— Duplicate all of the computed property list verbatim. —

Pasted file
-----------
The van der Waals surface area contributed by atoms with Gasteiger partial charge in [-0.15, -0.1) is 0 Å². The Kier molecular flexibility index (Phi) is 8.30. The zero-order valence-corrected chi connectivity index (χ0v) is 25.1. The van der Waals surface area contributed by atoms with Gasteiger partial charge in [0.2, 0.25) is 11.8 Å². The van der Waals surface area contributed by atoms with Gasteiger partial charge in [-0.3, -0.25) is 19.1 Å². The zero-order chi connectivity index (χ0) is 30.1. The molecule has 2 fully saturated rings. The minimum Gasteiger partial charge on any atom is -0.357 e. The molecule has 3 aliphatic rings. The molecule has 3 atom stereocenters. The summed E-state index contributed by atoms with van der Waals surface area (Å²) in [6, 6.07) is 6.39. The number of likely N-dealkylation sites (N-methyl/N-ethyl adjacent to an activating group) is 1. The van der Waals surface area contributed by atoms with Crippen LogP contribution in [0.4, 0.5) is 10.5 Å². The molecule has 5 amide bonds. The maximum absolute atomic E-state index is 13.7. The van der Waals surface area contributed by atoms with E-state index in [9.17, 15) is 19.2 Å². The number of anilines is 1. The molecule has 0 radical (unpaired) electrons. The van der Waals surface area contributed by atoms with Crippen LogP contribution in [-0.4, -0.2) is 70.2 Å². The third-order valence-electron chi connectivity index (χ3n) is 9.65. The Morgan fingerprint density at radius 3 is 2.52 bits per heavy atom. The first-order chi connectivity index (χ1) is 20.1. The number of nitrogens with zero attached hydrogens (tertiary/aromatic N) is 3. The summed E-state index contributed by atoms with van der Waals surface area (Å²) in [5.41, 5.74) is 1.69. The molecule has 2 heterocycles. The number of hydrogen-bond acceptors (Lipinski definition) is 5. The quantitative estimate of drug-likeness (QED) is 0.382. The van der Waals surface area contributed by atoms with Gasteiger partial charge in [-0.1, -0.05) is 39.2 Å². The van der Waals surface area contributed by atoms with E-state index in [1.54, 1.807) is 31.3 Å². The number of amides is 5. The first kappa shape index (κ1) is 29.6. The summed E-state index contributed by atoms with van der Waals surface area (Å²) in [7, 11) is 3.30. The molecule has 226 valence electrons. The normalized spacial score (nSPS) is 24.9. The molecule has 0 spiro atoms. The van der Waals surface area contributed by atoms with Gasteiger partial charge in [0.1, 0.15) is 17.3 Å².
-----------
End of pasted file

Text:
The van der Waals surface area contributed by atoms with Gasteiger partial charge in [-0.15, -0.1) is 0 Å². The Kier molecular flexibility index (Phi) is 8.30. The zero-order valence-corrected chi connectivity index (χ0v) is 25.1. The van der Waals surface area contributed by atoms with Gasteiger partial charge in [0.2, 0.25) is 11.8 Å². The van der Waals surface area contributed by atoms with Gasteiger partial charge in [-0.3, -0.25) is 19.1 Å². The zero-order chi connectivity index (χ0) is 30.1. The molecule has 2 fully saturated rings. The minimum Gasteiger partial charge on any atom is -0.357 e. The molecule has 3 aliphatic rings. The molecule has 3 atom stereocenters. The summed E-state index contributed by atoms with van der Waals surface area (Å²) in [6, 6.07) is 6.39. The number of likely N-dealkylation sites (N-methyl/N-ethyl adjacent to an activating group) is 1. The van der Waals surface area contributed by atoms with Crippen LogP contribution in [0.4, 0.5) is 10.5 Å². The molecule has 5 amide bonds. The maximum absolute atomic E-state index is 13.7. The van der Waals surface area contributed by atoms with E-state index in [9.17, 15) is 19.2 Å². The number of anilines is 1. The molecule has 0 radical (unpaired) electrons. The van der Waals surface area contributed by atoms with Crippen LogP contribution in [-0.4, -0.2) is 70.2 Å². The third-order valence-electron chi connectivity index (χ3n) is 9.65. The Morgan fingerprint density at radius 3 is 2.52 bits per heavy atom. The first-order chi connectivity index (χ1) is 20.1. The number of nitrogens with zero attached hydrogens (tertiary/aromatic N) is 3. The summed E-state index contributed by atoms with van der Waals surface area (Å²) in [5.41, 5.74) is 1.69. The molecule has 2 heterocycles. The number of hydrogen-bond acceptors (Lipinski definition) is 5. The quantitative estimate of drug-likeness (QED) is 0.382. The van der Waals surface area contributed by atoms with Gasteiger partial charge in [-0.1, -0.05) is 39.2 Å². The van der Waals surface area contributed by atoms with E-state index in [1.54, 1.807) is 31.3 Å². The number of amides is 5. The first kappa shape index (κ1) is 29.6. The summed E-state index contributed by atoms with van der Waals surface area (Å²) in [7, 11) is 3.30. The molecule has 226 valence electrons. The normalized spacial score (nSPS) is 24.9. The molecule has 0 spiro atoms. The van der Waals surface area contributed by atoms with Gasteiger partial charge in [0.1, 0.15) is 17.3 Å².